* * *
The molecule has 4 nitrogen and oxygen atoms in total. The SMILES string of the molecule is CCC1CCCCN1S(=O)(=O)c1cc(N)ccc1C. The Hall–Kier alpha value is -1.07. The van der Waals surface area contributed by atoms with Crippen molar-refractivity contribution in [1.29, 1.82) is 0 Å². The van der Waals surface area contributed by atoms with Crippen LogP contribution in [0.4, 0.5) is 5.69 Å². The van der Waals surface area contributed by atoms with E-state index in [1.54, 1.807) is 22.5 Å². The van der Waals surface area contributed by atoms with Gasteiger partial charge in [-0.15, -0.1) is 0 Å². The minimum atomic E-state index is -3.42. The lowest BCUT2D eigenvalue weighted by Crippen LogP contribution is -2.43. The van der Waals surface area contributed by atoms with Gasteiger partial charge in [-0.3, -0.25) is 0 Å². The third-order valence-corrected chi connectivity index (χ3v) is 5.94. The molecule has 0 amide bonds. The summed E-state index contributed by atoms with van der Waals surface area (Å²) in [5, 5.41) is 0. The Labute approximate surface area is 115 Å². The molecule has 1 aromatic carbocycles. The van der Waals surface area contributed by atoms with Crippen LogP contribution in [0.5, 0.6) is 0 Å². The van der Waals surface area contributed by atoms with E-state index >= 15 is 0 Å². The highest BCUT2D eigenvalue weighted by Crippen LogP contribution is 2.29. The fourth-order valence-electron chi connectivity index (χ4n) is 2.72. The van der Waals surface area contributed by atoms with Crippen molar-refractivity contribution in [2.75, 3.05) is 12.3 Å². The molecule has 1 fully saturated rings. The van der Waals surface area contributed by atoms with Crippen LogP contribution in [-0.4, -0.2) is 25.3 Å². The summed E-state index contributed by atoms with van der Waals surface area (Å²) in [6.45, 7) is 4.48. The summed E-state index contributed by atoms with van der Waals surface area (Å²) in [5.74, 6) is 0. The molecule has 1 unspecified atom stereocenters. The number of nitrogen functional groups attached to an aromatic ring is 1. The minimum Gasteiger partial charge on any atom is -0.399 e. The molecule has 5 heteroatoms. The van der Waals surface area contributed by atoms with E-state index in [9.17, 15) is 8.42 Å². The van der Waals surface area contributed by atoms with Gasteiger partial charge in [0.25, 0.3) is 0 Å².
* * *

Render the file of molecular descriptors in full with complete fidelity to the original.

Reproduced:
The molecule has 4 nitrogen and oxygen atoms in total. The SMILES string of the molecule is CCC1CCCCN1S(=O)(=O)c1cc(N)ccc1C. The Hall–Kier alpha value is -1.07. The van der Waals surface area contributed by atoms with Crippen molar-refractivity contribution in [1.29, 1.82) is 0 Å². The van der Waals surface area contributed by atoms with Crippen LogP contribution in [0.4, 0.5) is 5.69 Å². The van der Waals surface area contributed by atoms with E-state index in [1.54, 1.807) is 22.5 Å². The van der Waals surface area contributed by atoms with Gasteiger partial charge in [-0.15, -0.1) is 0 Å². The minimum atomic E-state index is -3.42. The lowest BCUT2D eigenvalue weighted by Crippen LogP contribution is -2.43. The van der Waals surface area contributed by atoms with Gasteiger partial charge in [-0.3, -0.25) is 0 Å². The third-order valence-corrected chi connectivity index (χ3v) is 5.94. The molecule has 0 amide bonds. The summed E-state index contributed by atoms with van der Waals surface area (Å²) in [5, 5.41) is 0. The Labute approximate surface area is 115 Å². The molecule has 1 aromatic carbocycles. The van der Waals surface area contributed by atoms with Crippen LogP contribution in [0.5, 0.6) is 0 Å². The van der Waals surface area contributed by atoms with E-state index >= 15 is 0 Å². The highest BCUT2D eigenvalue weighted by Crippen LogP contribution is 2.29. The fourth-order valence-electron chi connectivity index (χ4n) is 2.72. The van der Waals surface area contributed by atoms with Crippen molar-refractivity contribution in [2.75, 3.05) is 12.3 Å². The molecule has 1 fully saturated rings. The van der Waals surface area contributed by atoms with Crippen LogP contribution in [-0.4, -0.2) is 25.3 Å². The summed E-state index contributed by atoms with van der Waals surface area (Å²) in [6.45, 7) is 4.48. The summed E-state index contributed by atoms with van der Waals surface area (Å²) in [5.74, 6) is 0. The molecule has 1 unspecified atom stereocenters. The number of nitrogen functional groups attached to an aromatic ring is 1. The minimum Gasteiger partial charge on any atom is -0.399 e. The molecule has 5 heteroatoms. The van der Waals surface area contributed by atoms with E-state index in [9.17, 15) is 8.42 Å². The van der Waals surface area contributed by atoms with Gasteiger partial charge in [0.25, 0.3) is 0 Å².